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Here’s a story for every news outlet in the United States, no matter how small or large: Randall Patrick of The Kentucky Standard in Bardstown shows how the federal health-care reform law is having an effect at the individual level by telling the story of Bonnie Varnell, a local resident who was uninsured and is more than $65,000 in debt due to her fight against cancer.
For 18 years, Varnell worked at a daycare that didn’t offer health insurance. She wasn’t able to buy individual coverage because she had pre-exisiting conditions as a result of surgeries. She is only 59, so does not qualify for Medicare, and she didn’t qualify for the federal law known as COBRA, which “allows workers to keep their company group health insurance benefits for up to 18 months after leaving their jobs, as long as they pay the entire premium,” Patrick explains.
As a result, the bills kept mounting, despite hospitals giving the Varnells reduced rates through charity care. “I’ve been trying to pay something on every one,” Varnell’s husband Ed said of the bills he receives and has to delay paying in full. “It’s really frustrating. We had never been late a day in our lives.”
Now, Varnell has health insurance through a program created under the Patient Protection and Affordable Care Act. “It costs her $315 a month and covers most of her costs after the deductible is met, but the law stipulates that a person with a pre-existing condition must be uninsured for at least six months before she or he can be eligible,” Patrick explains.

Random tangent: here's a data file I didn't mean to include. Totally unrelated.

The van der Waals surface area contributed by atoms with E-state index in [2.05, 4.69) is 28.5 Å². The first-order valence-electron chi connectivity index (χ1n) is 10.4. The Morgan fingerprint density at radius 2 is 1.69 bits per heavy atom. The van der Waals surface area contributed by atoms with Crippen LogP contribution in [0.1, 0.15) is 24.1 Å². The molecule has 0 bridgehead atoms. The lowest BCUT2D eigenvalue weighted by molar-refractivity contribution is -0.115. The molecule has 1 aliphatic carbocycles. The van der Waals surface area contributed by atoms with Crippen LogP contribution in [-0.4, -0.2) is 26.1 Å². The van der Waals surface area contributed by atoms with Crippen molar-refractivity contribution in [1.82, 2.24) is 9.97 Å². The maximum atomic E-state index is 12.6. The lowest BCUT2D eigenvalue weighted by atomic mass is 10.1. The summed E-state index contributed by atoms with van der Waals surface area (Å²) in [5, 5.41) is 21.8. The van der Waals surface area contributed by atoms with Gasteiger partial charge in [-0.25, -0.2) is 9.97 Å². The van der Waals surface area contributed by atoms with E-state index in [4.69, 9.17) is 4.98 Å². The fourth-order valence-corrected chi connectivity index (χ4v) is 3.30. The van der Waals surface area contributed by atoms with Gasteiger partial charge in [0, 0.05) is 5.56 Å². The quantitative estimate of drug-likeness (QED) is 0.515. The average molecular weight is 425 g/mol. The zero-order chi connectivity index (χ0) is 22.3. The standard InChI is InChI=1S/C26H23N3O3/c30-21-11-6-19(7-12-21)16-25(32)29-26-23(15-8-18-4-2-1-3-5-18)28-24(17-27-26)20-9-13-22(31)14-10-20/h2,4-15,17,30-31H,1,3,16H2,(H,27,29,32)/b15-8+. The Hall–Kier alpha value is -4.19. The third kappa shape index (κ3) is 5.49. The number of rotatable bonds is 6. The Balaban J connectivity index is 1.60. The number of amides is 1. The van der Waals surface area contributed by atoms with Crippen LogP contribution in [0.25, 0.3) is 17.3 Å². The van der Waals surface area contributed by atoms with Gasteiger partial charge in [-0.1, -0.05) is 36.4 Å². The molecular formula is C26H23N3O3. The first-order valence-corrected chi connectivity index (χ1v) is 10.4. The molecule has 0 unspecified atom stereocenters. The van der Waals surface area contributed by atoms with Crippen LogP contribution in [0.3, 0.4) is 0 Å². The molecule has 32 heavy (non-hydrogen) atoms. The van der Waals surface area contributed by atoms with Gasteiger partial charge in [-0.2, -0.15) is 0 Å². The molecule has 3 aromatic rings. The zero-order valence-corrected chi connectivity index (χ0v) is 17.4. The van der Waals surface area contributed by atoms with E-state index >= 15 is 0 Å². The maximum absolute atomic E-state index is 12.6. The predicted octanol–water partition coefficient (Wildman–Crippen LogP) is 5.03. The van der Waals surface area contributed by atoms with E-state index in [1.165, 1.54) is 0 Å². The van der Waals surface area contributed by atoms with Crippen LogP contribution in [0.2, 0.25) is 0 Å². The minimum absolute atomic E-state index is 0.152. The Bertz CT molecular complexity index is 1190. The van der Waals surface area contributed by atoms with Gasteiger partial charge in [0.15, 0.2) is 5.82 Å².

Varnell’s fear now is the program will be taken away if the Affordable Care Act is repealed after the November election. Patrick gives opponents of the law their say. (Read more.)
Varnell is among the estimated 15 percent of people in her county who didn’t have health insurance in 2009, the last year for which estimates are available. For the Census Bureau website with estimates for every county, go here.
This story was republished from The Rural Blog, a digest of events, trends, issues, ideas and journalism from and about rural America, from the Institute for Rural Journalism and Community Issues, based at the University of Kentucky. The Institute for Rural Journalism and Community Issues is an extension program for rural journalists and news outlets. It takes no positions on issues, and advocates only for strong news coverage, responsible commentary and things that make them possible, such as open-government laws. For more information see www.RuralJournalism.org.